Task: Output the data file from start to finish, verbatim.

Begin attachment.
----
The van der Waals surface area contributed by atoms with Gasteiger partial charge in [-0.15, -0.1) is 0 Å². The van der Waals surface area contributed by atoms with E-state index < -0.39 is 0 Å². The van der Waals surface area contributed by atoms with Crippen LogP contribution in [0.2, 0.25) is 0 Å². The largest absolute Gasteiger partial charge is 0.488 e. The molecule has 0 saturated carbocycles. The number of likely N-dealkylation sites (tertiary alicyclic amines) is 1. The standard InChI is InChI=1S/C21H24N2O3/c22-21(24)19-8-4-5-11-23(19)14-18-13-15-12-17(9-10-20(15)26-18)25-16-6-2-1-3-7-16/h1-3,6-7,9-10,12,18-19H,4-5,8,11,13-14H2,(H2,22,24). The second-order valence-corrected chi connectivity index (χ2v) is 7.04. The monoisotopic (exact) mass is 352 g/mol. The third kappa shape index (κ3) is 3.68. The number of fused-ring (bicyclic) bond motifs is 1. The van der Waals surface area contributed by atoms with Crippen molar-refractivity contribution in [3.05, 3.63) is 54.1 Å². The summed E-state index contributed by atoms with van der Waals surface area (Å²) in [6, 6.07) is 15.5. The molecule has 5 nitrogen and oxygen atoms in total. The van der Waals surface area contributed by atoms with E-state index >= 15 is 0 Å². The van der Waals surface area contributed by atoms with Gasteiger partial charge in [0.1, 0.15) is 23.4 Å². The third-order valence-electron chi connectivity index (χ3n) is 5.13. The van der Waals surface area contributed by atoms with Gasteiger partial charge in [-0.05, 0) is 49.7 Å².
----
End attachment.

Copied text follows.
The van der Waals surface area contributed by atoms with Gasteiger partial charge in [-0.15, -0.1) is 0 Å². The van der Waals surface area contributed by atoms with E-state index < -0.39 is 0 Å². The van der Waals surface area contributed by atoms with Crippen LogP contribution in [0.2, 0.25) is 0 Å². The largest absolute Gasteiger partial charge is 0.488 e. The molecule has 0 saturated carbocycles. The number of likely N-dealkylation sites (tertiary alicyclic amines) is 1. The standard InChI is InChI=1S/C21H24N2O3/c22-21(24)19-8-4-5-11-23(19)14-18-13-15-12-17(9-10-20(15)26-18)25-16-6-2-1-3-7-16/h1-3,6-7,9-10,12,18-19H,4-5,8,11,13-14H2,(H2,22,24). The second-order valence-corrected chi connectivity index (χ2v) is 7.04. The monoisotopic (exact) mass is 352 g/mol. The third kappa shape index (κ3) is 3.68. The number of fused-ring (bicyclic) bond motifs is 1. The van der Waals surface area contributed by atoms with Crippen molar-refractivity contribution in [3.05, 3.63) is 54.1 Å². The summed E-state index contributed by atoms with van der Waals surface area (Å²) in [6, 6.07) is 15.5. The molecule has 5 nitrogen and oxygen atoms in total. The van der Waals surface area contributed by atoms with E-state index >= 15 is 0 Å². The van der Waals surface area contributed by atoms with Gasteiger partial charge in [0.1, 0.15) is 23.4 Å². The third-order valence-electron chi connectivity index (χ3n) is 5.13. The van der Waals surface area contributed by atoms with Gasteiger partial charge in [-0.05, 0) is 49.7 Å².